By Amber Wiliams firstname.lastname@example.org
New non-profit grows the sport of Ultimate Frisbee
It’s more than a backyard game played between Dad and the kids
at picnics and barbecues. Frisbee has gone ultimate.
Although Ultimate Frisbee has been around for years, it has gone relatively unnoticed by many Iowans. Most think of Frisbee Golf when considering the sport of disc-throwing, but this game is quite different.
Iowa Ultimate Inc., which was started in January by president Nathan Wiemers and a board of five members, was established with the goal to grow the sport and give Ultimate Frisbee players a home where skills are honed and competitions are fierce.
“There are a lot of people that play Ultimate in Iowa; it’s just not really organized,” Wiemers said.
Wiemers said the participation levels in Iowa are in the hundreds, but most of the players belong to Ultimate Frisbee clubs rather than official leagues. He’d like to see that change.
“We want to make it more competitive,” Wiemers said. “Iowa is a little behind compared to other states. We’d like to get everyone under the same organization working together in growing the sport.”
He asserts the sport is rapidly growing across the nation. And so far in Iowa, he said 15 high schools have already “expressed sincere interest,” in joining an official league of teams, including West Des Moines, Valley, Urbandale, Ames, Marshalltown, Allamakee, Council Bluffs and Iowa City.
“The more high school teams that are a part of the league, the more fun the students or players will have, and the more serious they will take it,” he said.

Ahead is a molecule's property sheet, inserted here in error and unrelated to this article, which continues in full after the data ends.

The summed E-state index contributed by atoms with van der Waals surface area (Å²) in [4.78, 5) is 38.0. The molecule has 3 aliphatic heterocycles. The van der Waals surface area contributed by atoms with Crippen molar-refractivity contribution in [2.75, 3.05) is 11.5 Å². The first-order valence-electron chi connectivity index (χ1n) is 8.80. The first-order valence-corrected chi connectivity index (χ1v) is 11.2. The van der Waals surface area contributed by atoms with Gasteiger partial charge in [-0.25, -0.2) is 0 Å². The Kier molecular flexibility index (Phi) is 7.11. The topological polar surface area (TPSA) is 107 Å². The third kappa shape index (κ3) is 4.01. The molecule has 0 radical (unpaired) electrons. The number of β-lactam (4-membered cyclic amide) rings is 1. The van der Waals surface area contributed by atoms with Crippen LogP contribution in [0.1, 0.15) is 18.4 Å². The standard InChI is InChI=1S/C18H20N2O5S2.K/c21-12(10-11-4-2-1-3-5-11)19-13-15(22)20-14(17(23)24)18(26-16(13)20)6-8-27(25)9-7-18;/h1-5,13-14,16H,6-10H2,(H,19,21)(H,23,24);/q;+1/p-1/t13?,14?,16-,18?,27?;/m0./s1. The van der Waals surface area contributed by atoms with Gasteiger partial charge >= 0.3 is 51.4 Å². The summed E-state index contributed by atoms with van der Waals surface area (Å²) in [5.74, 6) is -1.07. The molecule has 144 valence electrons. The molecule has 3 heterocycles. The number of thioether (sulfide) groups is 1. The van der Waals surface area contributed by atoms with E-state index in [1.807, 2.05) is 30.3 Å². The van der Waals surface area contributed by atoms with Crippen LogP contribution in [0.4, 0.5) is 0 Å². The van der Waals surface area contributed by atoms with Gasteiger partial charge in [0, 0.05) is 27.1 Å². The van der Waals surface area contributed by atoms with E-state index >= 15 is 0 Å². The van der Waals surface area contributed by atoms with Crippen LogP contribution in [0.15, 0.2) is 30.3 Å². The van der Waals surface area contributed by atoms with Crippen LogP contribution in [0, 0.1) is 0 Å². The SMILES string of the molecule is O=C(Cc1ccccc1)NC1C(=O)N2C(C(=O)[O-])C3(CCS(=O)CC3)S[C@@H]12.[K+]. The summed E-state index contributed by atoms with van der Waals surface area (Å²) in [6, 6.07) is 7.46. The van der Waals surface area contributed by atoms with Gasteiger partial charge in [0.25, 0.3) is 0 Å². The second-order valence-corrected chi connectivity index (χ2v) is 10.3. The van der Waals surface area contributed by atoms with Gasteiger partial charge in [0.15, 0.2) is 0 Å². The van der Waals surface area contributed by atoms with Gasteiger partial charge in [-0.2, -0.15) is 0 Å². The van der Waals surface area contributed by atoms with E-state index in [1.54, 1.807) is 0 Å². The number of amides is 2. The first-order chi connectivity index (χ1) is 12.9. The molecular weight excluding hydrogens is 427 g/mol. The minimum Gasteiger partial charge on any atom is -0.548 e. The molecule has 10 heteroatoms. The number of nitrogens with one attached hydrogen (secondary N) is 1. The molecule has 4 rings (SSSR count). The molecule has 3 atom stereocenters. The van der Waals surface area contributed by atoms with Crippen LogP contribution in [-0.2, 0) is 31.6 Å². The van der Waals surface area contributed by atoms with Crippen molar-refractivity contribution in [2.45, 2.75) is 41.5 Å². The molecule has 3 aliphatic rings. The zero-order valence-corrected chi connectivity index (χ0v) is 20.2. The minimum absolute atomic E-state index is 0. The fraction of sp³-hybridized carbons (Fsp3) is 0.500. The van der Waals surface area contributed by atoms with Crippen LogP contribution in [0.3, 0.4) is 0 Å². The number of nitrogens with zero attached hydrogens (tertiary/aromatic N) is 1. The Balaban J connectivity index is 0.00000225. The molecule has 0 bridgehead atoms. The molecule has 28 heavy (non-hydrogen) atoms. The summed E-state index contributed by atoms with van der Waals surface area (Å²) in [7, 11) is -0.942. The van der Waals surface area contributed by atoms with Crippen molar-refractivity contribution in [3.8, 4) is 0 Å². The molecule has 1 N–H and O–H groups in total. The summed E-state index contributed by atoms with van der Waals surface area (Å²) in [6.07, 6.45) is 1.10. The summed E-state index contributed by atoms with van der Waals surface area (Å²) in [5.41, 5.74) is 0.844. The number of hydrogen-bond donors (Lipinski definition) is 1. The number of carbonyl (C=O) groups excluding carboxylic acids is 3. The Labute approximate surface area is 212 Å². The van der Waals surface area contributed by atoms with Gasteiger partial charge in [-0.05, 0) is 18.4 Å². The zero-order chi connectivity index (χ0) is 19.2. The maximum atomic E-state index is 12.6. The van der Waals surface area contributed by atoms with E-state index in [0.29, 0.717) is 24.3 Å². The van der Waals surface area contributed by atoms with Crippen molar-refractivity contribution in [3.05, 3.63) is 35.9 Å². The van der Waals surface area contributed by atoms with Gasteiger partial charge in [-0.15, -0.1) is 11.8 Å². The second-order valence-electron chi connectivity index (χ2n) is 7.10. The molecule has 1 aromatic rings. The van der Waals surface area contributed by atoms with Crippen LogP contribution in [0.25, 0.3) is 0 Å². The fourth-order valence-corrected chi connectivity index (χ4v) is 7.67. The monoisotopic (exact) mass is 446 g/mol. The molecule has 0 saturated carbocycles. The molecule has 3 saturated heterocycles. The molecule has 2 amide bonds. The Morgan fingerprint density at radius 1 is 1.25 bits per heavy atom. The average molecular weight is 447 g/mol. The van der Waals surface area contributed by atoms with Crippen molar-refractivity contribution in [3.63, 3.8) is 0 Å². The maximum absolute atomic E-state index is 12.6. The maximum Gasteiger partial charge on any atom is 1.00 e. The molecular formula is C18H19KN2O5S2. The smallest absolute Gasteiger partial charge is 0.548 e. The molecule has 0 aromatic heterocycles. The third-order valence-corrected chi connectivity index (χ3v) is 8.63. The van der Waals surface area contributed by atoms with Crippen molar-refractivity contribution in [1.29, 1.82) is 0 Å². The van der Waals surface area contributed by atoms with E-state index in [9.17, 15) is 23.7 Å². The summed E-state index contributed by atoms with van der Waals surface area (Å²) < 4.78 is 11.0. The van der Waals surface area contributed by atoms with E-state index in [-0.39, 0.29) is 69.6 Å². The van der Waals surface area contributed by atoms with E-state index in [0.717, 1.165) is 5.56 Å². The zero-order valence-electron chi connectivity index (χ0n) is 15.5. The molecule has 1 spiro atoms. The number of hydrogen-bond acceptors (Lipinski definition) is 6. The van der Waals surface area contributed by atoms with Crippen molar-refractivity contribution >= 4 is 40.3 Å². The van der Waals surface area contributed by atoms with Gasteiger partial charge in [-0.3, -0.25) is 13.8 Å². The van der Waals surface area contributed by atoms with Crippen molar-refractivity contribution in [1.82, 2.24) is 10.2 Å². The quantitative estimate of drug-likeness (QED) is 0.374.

Wiemers hopes that with enough public awareness, the sport will inevitably become more competitive and participation will increase enough to make the upcoming high school tournament an event that has the support of a new network of athletes, coaches, parents and spectators.
“There are some leagues, and Iowa Ultimate will support them. But, eventually hopefully everything will go through Iowa Ultimate, which is built to be the top organizing body for Iowa,” Wiemers said. “Along with many other projects in the works, this spring, starting the first week in April, will be the first ever competitive high school Ultimate Frisbee league and state tournament in Iowa.”
The tournament is slated for June 11-12, with the championship game at the West Des Moines Valley stadium. The league has three divisions: the Open division, which includes a nonspecific number of boys and girls mixed; the Mixed division involves a fixed number of boys and girls on each team; and also an All-Girls team.
Other projects that are in the works at Iowa Ultimate Inc. include training camps and clinics for all levels, a 2011 summer league for the Des Moines metro area and a hat tournament in which players sign up individually and names are drawn for teams, which is scheduled for August. Wiemers said there are also a variety of weekly and monthly games scheduled across the state in which local players and teams may compete.
Like soccer, Ultimate Frisbee is played on a field, and requires passing and teamwork, and the Frisbee must reach the goal for a team to score. However, unlike soccer, the player cannot move when in possession of the Frisbee. Instead, he or she must pass it to a teammate while trying to avoid an interception from a defending player.
Ultimate Frisbee is not a sport of physical contact. In fact, such contact constitutes a foul, according to the rules. However, sportsmanship and good conduct are drafted into the rules under the “self-officiating” clause. That means each player calls his or her own fouls.
“I would say the spirit of the game and/or self-officiating are the most significant rules for the sport,” Wiemers said.
“Spirit of the Game” stresses sportsmanship and fair play. Competitive play is encouraged, but never at the expense of player respect, the rules and the basic joy of play, Wiemers said.
Check out www.usaultimate.org or www.IowaUltimate.org online to learn more. CV
Caption: Ryan White, from the Valley Ducks (now called Legion) throws a disc, while Chad Kobal, from Urbandale Ultimate, defends during last year’s Skyed Invite 2010.